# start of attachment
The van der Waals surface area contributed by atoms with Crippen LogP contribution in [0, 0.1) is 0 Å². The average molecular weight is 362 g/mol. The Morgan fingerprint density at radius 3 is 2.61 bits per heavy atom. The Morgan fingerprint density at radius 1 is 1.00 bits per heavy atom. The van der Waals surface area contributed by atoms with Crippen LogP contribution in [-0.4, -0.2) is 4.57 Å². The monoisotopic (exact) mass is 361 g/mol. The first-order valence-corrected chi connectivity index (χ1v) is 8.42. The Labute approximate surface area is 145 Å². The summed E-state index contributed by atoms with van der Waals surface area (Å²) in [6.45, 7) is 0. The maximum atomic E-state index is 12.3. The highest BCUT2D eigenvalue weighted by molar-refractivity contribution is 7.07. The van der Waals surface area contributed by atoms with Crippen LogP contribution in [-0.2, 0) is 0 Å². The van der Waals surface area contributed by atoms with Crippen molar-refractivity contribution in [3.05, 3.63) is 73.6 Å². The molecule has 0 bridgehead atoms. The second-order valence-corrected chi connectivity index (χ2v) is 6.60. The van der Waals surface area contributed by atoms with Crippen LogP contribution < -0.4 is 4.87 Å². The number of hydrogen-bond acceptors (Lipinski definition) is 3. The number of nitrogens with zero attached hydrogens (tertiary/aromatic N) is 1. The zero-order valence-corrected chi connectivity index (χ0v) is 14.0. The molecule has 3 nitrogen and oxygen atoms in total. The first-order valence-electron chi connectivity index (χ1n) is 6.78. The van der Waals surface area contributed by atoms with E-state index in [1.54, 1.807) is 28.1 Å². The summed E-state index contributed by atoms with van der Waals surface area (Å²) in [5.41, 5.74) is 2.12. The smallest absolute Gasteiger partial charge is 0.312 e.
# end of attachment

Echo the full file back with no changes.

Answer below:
The van der Waals surface area contributed by atoms with Crippen LogP contribution in [0, 0.1) is 0 Å². The average molecular weight is 362 g/mol. The Morgan fingerprint density at radius 3 is 2.61 bits per heavy atom. The Morgan fingerprint density at radius 1 is 1.00 bits per heavy atom. The van der Waals surface area contributed by atoms with Crippen LogP contribution in [-0.4, -0.2) is 4.57 Å². The monoisotopic (exact) mass is 361 g/mol. The first-order valence-corrected chi connectivity index (χ1v) is 8.42. The Labute approximate surface area is 145 Å². The summed E-state index contributed by atoms with van der Waals surface area (Å²) in [6.45, 7) is 0. The maximum atomic E-state index is 12.3. The highest BCUT2D eigenvalue weighted by molar-refractivity contribution is 7.07. The van der Waals surface area contributed by atoms with Crippen LogP contribution in [-0.2, 0) is 0 Å². The van der Waals surface area contributed by atoms with Crippen molar-refractivity contribution in [3.05, 3.63) is 73.6 Å². The molecule has 0 bridgehead atoms. The second-order valence-corrected chi connectivity index (χ2v) is 6.60. The van der Waals surface area contributed by atoms with Crippen LogP contribution < -0.4 is 4.87 Å². The number of hydrogen-bond acceptors (Lipinski definition) is 3. The number of nitrogens with zero attached hydrogens (tertiary/aromatic N) is 1. The zero-order valence-corrected chi connectivity index (χ0v) is 14.0. The molecule has 3 nitrogen and oxygen atoms in total. The first-order valence-electron chi connectivity index (χ1n) is 6.78. The van der Waals surface area contributed by atoms with E-state index in [1.54, 1.807) is 28.1 Å². The summed E-state index contributed by atoms with van der Waals surface area (Å²) in [5.41, 5.74) is 2.12. The smallest absolute Gasteiger partial charge is 0.312 e.